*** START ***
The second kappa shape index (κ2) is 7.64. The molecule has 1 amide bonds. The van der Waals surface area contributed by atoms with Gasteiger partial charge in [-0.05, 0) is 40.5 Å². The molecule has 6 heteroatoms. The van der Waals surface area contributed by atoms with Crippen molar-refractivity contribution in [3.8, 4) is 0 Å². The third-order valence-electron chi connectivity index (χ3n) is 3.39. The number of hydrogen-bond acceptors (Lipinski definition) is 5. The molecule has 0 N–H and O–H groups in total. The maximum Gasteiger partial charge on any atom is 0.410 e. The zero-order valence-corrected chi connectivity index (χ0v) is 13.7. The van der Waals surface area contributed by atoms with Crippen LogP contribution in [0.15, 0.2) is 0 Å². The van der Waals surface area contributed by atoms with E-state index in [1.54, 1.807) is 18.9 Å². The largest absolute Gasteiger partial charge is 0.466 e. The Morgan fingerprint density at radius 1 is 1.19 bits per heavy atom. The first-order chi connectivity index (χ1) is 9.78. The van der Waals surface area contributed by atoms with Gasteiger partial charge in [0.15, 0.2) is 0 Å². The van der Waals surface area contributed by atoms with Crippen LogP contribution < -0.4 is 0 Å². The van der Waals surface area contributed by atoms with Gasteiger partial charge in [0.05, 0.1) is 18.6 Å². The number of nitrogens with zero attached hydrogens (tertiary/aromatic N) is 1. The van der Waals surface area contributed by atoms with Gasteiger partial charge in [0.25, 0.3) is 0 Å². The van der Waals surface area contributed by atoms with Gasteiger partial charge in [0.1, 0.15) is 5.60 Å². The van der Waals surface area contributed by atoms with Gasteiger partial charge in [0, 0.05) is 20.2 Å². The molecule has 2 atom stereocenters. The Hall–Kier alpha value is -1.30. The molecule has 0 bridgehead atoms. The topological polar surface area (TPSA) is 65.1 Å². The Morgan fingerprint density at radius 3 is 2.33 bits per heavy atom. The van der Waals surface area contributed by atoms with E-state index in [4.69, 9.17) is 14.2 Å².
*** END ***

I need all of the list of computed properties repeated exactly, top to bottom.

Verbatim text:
The second kappa shape index (κ2) is 7.64. The molecule has 1 amide bonds. The van der Waals surface area contributed by atoms with Gasteiger partial charge in [-0.05, 0) is 40.5 Å². The molecule has 6 heteroatoms. The van der Waals surface area contributed by atoms with Crippen molar-refractivity contribution in [3.8, 4) is 0 Å². The third-order valence-electron chi connectivity index (χ3n) is 3.39. The number of hydrogen-bond acceptors (Lipinski definition) is 5. The molecule has 0 N–H and O–H groups in total. The maximum Gasteiger partial charge on any atom is 0.410 e. The zero-order valence-corrected chi connectivity index (χ0v) is 13.7. The van der Waals surface area contributed by atoms with Crippen LogP contribution in [0.15, 0.2) is 0 Å². The van der Waals surface area contributed by atoms with E-state index in [1.54, 1.807) is 18.9 Å². The largest absolute Gasteiger partial charge is 0.466 e. The Morgan fingerprint density at radius 1 is 1.19 bits per heavy atom. The first-order chi connectivity index (χ1) is 9.78. The van der Waals surface area contributed by atoms with Gasteiger partial charge in [0.15, 0.2) is 0 Å². The van der Waals surface area contributed by atoms with Crippen LogP contribution < -0.4 is 0 Å². The van der Waals surface area contributed by atoms with Gasteiger partial charge in [0.05, 0.1) is 18.6 Å². The number of nitrogens with zero attached hydrogens (tertiary/aromatic N) is 1. The van der Waals surface area contributed by atoms with Gasteiger partial charge in [0.25, 0.3) is 0 Å². The van der Waals surface area contributed by atoms with Gasteiger partial charge in [0.1, 0.15) is 5.60 Å². The van der Waals surface area contributed by atoms with Gasteiger partial charge in [0, 0.05) is 20.2 Å². The molecule has 2 atom stereocenters. The Hall–Kier alpha value is -1.30. The molecule has 0 bridgehead atoms. The topological polar surface area (TPSA) is 65.1 Å². The Morgan fingerprint density at radius 3 is 2.33 bits per heavy atom. The van der Waals surface area contributed by atoms with E-state index in [4.69, 9.17) is 14.2 Å².